Heroes and Risk

Heroes are great. They often form the backbone of the team. They wade into fixing problems at any time of the day or night. They often are the only people who know the nitty gritty details of how a system work.

They are also a significant risk to the project simply because the do so much and know so much.

When a hero leaves a system they often leave a big hole that is hard to fill.

So what is the main risk associated with a hero? The risk is that they leave and the system struggles to recover the lost knowledge and experience.

This can be for a number of reasons.

  • The hero becomes ill.
  • The hero decides to leave.
  • The hero meets a partner who does not like the way work dominates their life.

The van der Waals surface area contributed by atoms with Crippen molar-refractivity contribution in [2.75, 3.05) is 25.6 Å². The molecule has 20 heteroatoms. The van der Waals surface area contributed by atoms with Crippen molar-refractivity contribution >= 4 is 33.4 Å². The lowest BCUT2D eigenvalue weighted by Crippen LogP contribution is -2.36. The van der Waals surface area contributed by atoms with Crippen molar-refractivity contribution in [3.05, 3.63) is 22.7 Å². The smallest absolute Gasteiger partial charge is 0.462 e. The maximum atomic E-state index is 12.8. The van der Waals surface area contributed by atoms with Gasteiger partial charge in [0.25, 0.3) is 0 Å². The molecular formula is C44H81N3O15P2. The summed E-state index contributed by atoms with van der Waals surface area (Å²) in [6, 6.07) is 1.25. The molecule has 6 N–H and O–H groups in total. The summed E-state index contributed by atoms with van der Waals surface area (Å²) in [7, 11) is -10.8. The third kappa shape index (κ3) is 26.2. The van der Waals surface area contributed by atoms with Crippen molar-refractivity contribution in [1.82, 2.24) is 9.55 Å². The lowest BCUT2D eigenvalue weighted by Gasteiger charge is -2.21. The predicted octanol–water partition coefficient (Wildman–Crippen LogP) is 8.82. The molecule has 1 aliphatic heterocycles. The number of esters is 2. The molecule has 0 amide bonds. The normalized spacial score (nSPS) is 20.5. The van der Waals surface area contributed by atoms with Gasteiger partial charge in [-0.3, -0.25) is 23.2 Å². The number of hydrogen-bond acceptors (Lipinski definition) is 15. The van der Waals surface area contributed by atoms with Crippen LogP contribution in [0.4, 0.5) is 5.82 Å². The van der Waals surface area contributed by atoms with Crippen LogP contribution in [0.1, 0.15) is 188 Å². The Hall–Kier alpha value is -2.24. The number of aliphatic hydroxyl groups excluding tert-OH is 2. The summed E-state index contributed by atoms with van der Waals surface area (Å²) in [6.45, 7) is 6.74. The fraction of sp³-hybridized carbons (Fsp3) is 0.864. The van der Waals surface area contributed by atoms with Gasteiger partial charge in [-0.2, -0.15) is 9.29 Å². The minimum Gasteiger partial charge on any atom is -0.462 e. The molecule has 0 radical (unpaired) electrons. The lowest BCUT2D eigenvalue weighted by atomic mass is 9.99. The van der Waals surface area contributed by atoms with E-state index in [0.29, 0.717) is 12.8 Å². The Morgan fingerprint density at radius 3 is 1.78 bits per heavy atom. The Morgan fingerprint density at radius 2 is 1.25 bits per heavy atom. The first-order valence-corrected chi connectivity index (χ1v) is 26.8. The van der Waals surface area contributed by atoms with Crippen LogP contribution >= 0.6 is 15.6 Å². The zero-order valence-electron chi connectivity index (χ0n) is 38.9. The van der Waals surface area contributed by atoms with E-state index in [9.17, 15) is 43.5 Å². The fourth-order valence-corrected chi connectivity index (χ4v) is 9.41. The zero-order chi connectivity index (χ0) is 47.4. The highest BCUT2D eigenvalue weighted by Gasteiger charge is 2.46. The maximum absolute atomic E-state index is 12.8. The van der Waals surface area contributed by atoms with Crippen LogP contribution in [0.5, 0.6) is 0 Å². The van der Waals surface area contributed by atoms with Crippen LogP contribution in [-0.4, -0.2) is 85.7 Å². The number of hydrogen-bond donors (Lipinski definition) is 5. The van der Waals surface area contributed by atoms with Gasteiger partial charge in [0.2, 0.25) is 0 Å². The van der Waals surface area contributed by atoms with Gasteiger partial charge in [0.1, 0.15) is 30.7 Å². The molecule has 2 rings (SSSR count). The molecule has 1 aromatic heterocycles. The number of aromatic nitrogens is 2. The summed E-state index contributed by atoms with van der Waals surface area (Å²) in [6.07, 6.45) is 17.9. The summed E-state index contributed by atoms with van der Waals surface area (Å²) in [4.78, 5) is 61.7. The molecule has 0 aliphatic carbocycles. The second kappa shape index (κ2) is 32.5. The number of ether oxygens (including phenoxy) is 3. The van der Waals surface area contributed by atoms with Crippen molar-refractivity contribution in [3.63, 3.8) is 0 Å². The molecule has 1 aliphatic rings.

The key thing about a hero is that they are not the problem. They are a symptom of the problem. The real problem is likely to be…

  • A culture that rewards heroic behaviour rather than discourages it.
  • As culture that rewards individual efforts rather than team efforts.
  • A system that creates lots of opportunities for heroism.
  • An understaffed department (The understaffed department may have lots of staff but only a few experts who know the system).

The Dragon Slayer only exists because there are Dragons. Without Dragons, the Dragon Slayer is simply a guy in a silly costume. They will soon stop wearing the armour and carrying the sword when there are no more Dragons.

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About theitriskmanager

A IT programme manager specialising in delivering trading and risk management systems in Investment Banks. I achieve this by focusing on risk rather than cost. A focus on costs can lead to increased costs. View all posts by theitriskmanager

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